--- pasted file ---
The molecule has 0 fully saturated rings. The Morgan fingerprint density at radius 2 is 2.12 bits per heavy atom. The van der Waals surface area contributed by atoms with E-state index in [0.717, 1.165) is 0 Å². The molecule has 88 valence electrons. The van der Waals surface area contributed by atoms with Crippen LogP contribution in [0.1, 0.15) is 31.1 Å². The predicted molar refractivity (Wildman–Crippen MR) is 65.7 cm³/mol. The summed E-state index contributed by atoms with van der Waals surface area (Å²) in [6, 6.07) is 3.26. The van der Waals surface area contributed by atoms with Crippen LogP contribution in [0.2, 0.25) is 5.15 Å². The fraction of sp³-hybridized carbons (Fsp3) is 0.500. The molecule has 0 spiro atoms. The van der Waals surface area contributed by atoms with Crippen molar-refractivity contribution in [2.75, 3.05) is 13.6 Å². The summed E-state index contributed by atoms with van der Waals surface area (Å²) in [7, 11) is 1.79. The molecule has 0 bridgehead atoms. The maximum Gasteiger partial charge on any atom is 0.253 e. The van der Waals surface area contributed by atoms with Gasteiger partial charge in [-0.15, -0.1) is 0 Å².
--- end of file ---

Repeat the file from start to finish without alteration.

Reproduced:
The molecule has 0 fully saturated rings. The Morgan fingerprint density at radius 2 is 2.12 bits per heavy atom. The van der Waals surface area contributed by atoms with E-state index in [0.717, 1.165) is 0 Å². The molecule has 88 valence electrons. The van der Waals surface area contributed by atoms with Crippen LogP contribution in [0.1, 0.15) is 31.1 Å². The predicted molar refractivity (Wildman–Crippen MR) is 65.7 cm³/mol. The summed E-state index contributed by atoms with van der Waals surface area (Å²) in [6, 6.07) is 3.26. The van der Waals surface area contributed by atoms with Crippen LogP contribution in [0.2, 0.25) is 5.15 Å². The fraction of sp³-hybridized carbons (Fsp3) is 0.500. The molecule has 0 spiro atoms. The van der Waals surface area contributed by atoms with Crippen molar-refractivity contribution in [2.75, 3.05) is 13.6 Å². The summed E-state index contributed by atoms with van der Waals surface area (Å²) in [7, 11) is 1.79. The molecule has 0 bridgehead atoms. The maximum Gasteiger partial charge on any atom is 0.253 e. The van der Waals surface area contributed by atoms with Gasteiger partial charge in [-0.15, -0.1) is 0 Å².